I’m not sorry The Journey was presented at the Flaherty; it deserved to be shown and resonated well with the other films Herskowitz had programmed (by Su Friedrich, Yervant Gianikian and Angela Ricci Lucchi, John Greyson, Alfred Guzzetti, Johan van der Keuken, Ilan Ziv…). But looking back on that discussion, I do have regrets.
The Journey is focused on the fact that, around the world, serious global issues were almost never a topic around the family dinner table (not sure the “family dinner table” still exists!). Watkins was interested in demonstrating how conventionally organized families avoided discussing serious issues together. I remember Patty Zimmermann directing a question to me in particular: something like, “Do you think the film might be stronger if it included a unconventional family, like say a lesbian couple?” I should have said, “Well, the focus here is on the dangerous anti-educational, anti-political habits of what traditional culture considers ‘normal’ families.” Instead, I remember saying something (I no longer remember exactly what) that I felt would ingratiate me with Patty and others who felt her question was pertinent.
I believe the final comment to Watkins was by a woman who identified herself as a former clinical psychologist: “I’m not being mean when I say this, just brutally real—please understand that. I liken your film to radical surgery with a rusty knife without anesthesia.” She went on to explain that there was no way her students could be expected to sit through the film.
Watkins said, “I’m sorry. I can’t respond to your comment.” But I continue to wish I’d said, “If you honestly believe you were not “being mean” with your comment, I’m afraid you’re not clear on what being mean means!” Or perhaps, “I see why you’re a former clinical psychologist!”—though actually being a smart-ass never works out for me.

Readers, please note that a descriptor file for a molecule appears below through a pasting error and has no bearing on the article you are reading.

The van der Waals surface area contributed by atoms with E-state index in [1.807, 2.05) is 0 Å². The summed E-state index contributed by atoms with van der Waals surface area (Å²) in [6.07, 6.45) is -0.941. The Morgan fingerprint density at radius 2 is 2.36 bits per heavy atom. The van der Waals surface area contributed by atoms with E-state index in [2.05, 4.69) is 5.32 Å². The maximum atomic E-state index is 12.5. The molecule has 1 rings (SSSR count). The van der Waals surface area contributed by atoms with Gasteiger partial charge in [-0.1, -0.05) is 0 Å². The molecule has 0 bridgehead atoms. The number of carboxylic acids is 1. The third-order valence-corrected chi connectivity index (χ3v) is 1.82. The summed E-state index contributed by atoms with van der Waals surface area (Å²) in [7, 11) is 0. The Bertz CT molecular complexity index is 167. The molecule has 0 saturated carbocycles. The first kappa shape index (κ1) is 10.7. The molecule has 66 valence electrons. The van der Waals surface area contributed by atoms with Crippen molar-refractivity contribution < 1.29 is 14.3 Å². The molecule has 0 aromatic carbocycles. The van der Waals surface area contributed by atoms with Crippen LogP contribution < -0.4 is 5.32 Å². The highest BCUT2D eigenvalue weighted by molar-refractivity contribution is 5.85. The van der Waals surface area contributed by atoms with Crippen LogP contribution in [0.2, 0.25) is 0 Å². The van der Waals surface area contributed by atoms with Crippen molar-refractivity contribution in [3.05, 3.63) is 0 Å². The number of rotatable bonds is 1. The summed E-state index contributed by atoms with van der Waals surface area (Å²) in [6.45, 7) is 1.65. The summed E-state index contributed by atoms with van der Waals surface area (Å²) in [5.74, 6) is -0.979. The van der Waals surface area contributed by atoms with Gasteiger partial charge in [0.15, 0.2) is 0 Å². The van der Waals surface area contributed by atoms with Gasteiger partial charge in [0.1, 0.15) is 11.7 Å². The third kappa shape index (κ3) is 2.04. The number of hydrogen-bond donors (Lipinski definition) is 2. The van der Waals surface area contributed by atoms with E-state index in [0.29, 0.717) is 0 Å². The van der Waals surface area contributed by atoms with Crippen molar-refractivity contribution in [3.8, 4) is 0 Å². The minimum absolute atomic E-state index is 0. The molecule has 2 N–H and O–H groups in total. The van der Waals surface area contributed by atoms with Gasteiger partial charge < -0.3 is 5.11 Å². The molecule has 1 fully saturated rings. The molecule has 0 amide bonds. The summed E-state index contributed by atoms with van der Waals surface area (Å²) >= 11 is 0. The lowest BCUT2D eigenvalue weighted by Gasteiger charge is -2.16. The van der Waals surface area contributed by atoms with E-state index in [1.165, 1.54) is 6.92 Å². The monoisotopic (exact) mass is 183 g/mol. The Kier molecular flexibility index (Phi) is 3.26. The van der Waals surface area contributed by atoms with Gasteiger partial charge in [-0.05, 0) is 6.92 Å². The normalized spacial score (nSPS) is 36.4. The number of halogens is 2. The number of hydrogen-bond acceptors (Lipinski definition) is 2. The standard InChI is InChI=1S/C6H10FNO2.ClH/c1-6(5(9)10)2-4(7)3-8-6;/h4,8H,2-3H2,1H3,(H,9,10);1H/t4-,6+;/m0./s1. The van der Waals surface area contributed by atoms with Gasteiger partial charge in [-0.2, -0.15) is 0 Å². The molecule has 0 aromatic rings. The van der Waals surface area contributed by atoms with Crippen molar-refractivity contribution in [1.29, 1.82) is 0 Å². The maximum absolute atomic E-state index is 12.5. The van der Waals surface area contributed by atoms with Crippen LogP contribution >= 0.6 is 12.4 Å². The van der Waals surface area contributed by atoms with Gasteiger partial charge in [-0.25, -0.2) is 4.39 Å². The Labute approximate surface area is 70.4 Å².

I returned to the Flaherty the following year, partly because I felt I might need to continue to defend The Journey (I was correct)—and as had been true the year before, I continued to see films of considerable interest, to meet new filmmakers, and to develop new relationships.
The irony is that, though I’ve found it fascinating to transcribe and edit many of the big-group Flaherty discussions (first, for a special issue of Wide Angle [vol. 17: nos. 1-4], bravely published by longtime Flaherty-ite and then-editor Ruth Bradley; and years later for The Flaherty; Decades in the Cause of Independent Cinema), I’ve never liked the seminar model of discussing a film immediately after seeing it and with the filmmaker present—I’m so rarely clear about what I think immediately after a film and am not particularly interested in hearing others’ off-the-cuff reactions.
I attended the Flaherty regularly for many years, but my relationship with the seminars has always felt tentative—perhaps a residue of my experience with The Journey. I guess I’ve never quite forgiven that group of seminarians for not having a sense of humor about how their own impatience with the Watkins epic (a film meant to be a conscious intervention within the regular, predictable, comfortable schedules of those who see it, including “media-savvy” audiences like those at “Flaherty summer film camp”) was, in fact, the essence of what The Journey was about.